TO HAVE MUCH AMBITION is a great cross: it is prodigious folly for one to think himself capable of everything. Our capacity and abilities are limited: God, says Saint Paul, divides his graces. When he sends us to labor in his vineyard, he gives us precisely what is necessary for us. When he places us in any office, he assigns us that portion of grace requisite for us to discharge it well. Thus to speak correctly we possess talents only to do what God commands us to do; in any other thing, we are as incapable of succeeding as a bird is of flying without wings. Take away the blessing of God, and of what avail will your talents be?
And what is it that gives this blessing, but obedience? If you do not succeed in your office there is reason to believe that it is not the one God has laid out for you; that you intruded yourself into it; that ambition prompted you to seek it; that favor thrust you into it; at least that you did not beg of God his grace and blessing, and that you secretly sought your own satisfaction in it rather than his ...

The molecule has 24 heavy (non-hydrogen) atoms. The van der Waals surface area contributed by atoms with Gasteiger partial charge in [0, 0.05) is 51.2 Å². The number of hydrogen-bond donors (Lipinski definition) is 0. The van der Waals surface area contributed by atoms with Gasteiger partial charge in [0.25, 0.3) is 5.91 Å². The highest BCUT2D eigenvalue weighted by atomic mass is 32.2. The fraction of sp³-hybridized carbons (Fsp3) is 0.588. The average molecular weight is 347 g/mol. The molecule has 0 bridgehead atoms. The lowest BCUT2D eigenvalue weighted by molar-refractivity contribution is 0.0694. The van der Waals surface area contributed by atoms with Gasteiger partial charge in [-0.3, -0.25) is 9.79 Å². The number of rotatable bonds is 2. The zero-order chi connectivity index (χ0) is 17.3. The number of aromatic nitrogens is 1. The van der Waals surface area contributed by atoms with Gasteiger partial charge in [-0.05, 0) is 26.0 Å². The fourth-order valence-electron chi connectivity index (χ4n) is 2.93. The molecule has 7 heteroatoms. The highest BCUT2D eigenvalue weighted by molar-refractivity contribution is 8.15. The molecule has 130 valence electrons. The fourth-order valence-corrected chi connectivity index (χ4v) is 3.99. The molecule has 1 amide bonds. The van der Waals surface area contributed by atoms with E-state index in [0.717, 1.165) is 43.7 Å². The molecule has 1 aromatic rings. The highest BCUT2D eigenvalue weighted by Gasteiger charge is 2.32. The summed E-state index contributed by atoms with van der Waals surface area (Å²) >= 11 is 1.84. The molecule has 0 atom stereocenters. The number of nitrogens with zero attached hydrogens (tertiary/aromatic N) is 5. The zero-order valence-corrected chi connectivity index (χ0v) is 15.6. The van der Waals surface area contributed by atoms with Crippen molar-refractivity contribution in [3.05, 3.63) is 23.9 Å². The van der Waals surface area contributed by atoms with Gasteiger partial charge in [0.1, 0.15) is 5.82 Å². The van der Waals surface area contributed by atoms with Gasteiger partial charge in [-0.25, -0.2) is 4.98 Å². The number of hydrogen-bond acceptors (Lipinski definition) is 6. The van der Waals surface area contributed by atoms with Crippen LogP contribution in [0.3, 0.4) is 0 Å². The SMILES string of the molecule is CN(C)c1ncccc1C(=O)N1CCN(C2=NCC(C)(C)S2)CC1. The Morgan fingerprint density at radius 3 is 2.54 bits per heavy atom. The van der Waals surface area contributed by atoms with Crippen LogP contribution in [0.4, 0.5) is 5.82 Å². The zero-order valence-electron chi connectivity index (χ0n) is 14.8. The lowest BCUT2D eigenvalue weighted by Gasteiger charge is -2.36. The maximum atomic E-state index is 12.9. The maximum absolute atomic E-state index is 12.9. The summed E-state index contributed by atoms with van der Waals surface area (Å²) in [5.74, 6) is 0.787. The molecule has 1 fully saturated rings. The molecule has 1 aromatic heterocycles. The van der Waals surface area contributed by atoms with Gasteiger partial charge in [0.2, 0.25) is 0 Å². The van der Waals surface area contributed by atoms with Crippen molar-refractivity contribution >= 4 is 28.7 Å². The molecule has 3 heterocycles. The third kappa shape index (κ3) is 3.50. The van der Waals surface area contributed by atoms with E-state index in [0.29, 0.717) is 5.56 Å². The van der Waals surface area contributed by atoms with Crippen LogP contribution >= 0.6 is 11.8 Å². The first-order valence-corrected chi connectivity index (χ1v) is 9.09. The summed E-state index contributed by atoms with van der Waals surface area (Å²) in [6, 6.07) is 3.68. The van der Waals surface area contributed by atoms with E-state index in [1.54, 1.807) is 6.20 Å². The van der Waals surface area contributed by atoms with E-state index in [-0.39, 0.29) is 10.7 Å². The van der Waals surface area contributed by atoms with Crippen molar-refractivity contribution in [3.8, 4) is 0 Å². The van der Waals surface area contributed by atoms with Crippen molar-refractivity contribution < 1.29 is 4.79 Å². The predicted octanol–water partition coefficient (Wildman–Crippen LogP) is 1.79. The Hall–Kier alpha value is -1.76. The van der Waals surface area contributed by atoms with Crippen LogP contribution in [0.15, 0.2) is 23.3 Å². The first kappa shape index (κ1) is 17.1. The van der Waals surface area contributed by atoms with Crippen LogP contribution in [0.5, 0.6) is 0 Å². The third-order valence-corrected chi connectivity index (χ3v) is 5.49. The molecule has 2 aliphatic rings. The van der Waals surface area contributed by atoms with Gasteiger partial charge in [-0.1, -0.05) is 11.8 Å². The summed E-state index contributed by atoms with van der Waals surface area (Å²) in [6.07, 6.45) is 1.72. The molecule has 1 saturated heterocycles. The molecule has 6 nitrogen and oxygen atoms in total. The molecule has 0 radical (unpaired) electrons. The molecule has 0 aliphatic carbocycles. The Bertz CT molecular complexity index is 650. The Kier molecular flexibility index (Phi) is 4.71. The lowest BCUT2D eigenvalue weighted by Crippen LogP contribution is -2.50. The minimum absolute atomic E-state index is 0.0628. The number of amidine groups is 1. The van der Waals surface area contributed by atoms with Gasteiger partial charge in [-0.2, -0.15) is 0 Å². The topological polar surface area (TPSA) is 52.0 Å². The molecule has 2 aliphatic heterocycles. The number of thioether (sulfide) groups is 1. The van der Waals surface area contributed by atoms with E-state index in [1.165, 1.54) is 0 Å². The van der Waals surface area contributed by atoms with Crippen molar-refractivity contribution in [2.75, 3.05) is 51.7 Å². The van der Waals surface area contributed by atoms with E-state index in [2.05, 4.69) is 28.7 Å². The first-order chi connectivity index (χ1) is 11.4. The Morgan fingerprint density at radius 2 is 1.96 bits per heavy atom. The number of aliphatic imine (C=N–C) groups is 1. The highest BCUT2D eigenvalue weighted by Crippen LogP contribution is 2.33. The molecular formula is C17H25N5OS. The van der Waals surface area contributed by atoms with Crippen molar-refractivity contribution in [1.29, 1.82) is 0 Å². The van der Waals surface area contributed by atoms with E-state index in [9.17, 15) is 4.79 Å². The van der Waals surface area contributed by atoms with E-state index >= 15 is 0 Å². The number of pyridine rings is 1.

Never intrude yourself into an office to which you have not been called, and never refuse any one that is given you. By following this rule, you will enjoy wonderful peace. God will bless all yourr exertions and the success with which your labors are crowned will not anywise diminish your merit ...
Do then what you wish, but bear this in mind that your labor will be in vain if you do not do what you ought. Your duty, once more I repeat it, is to do what God wishes, and to acquit yourself faithfully in the office he gives you. You will discharge it well if you receive it from his hand, if you enter upon it by his orders, if you rely upon his grace, if you implore his blessing, if you covet not another office, if you perform your labor with gaiety, quietly, courageously, constantly: with gaiety, without ill-humor; quietly, without uneasiness; courageously, without baseness; constantly, without disgust and without relaxation. What is your defect?
- Bishop Benedict Joseph Fenwick, S. J.